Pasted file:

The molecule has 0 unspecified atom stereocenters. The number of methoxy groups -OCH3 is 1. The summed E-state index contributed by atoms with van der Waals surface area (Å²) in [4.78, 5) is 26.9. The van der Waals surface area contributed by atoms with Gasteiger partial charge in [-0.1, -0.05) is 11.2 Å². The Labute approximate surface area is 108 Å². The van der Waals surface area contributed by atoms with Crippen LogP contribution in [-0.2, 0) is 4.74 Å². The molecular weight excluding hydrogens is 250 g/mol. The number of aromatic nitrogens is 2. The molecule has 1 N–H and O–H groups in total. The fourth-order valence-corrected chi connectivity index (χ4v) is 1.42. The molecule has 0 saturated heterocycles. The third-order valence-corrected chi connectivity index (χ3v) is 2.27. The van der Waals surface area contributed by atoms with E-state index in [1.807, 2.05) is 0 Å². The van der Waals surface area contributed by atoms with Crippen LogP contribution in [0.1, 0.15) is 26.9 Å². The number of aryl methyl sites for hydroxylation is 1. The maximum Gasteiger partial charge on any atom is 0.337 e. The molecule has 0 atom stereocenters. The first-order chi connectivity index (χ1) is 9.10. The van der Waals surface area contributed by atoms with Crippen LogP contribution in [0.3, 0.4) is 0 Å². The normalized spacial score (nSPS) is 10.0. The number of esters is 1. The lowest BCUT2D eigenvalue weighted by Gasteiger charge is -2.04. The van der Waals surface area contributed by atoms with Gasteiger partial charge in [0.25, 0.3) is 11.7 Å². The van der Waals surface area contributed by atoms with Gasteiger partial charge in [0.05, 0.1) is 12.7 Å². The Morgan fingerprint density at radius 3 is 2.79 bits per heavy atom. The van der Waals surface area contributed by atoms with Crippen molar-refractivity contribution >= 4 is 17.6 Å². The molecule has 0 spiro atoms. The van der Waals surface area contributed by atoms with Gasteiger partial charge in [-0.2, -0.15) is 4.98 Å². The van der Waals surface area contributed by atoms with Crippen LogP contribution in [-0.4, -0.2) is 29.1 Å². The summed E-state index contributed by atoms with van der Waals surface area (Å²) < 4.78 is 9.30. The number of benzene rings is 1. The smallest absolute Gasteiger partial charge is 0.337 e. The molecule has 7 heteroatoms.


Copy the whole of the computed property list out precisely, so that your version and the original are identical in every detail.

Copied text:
The molecule has 0 unspecified atom stereocenters. The number of methoxy groups -OCH3 is 1. The summed E-state index contributed by atoms with van der Waals surface area (Å²) in [4.78, 5) is 26.9. The van der Waals surface area contributed by atoms with Gasteiger partial charge in [-0.1, -0.05) is 11.2 Å². The Labute approximate surface area is 108 Å². The van der Waals surface area contributed by atoms with Crippen LogP contribution in [-0.2, 0) is 4.74 Å². The molecular weight excluding hydrogens is 250 g/mol. The number of aromatic nitrogens is 2. The molecule has 1 N–H and O–H groups in total. The fourth-order valence-corrected chi connectivity index (χ4v) is 1.42. The molecule has 0 saturated heterocycles. The third-order valence-corrected chi connectivity index (χ3v) is 2.27. The van der Waals surface area contributed by atoms with E-state index in [1.807, 2.05) is 0 Å². The van der Waals surface area contributed by atoms with Crippen LogP contribution in [0.1, 0.15) is 26.9 Å². The number of aryl methyl sites for hydroxylation is 1. The maximum Gasteiger partial charge on any atom is 0.337 e. The molecule has 0 atom stereocenters. The first-order chi connectivity index (χ1) is 9.10. The van der Waals surface area contributed by atoms with Crippen LogP contribution in [0.3, 0.4) is 0 Å². The normalized spacial score (nSPS) is 10.0. The number of esters is 1. The lowest BCUT2D eigenvalue weighted by Gasteiger charge is -2.04. The van der Waals surface area contributed by atoms with Gasteiger partial charge in [0.25, 0.3) is 11.7 Å². The van der Waals surface area contributed by atoms with Gasteiger partial charge in [0.05, 0.1) is 12.7 Å². The Morgan fingerprint density at radius 3 is 2.79 bits per heavy atom. The van der Waals surface area contributed by atoms with Crippen molar-refractivity contribution >= 4 is 17.6 Å². The molecule has 0 spiro atoms. The van der Waals surface area contributed by atoms with Gasteiger partial charge in [-0.2, -0.15) is 4.98 Å². The van der Waals surface area contributed by atoms with Crippen LogP contribution in [-0.4, -0.2) is 29.1 Å². The summed E-state index contributed by atoms with van der Waals surface area (Å²) < 4.78 is 9.30. The number of benzene rings is 1. The smallest absolute Gasteiger partial charge is 0.337 e. The molecule has 7 heteroatoms.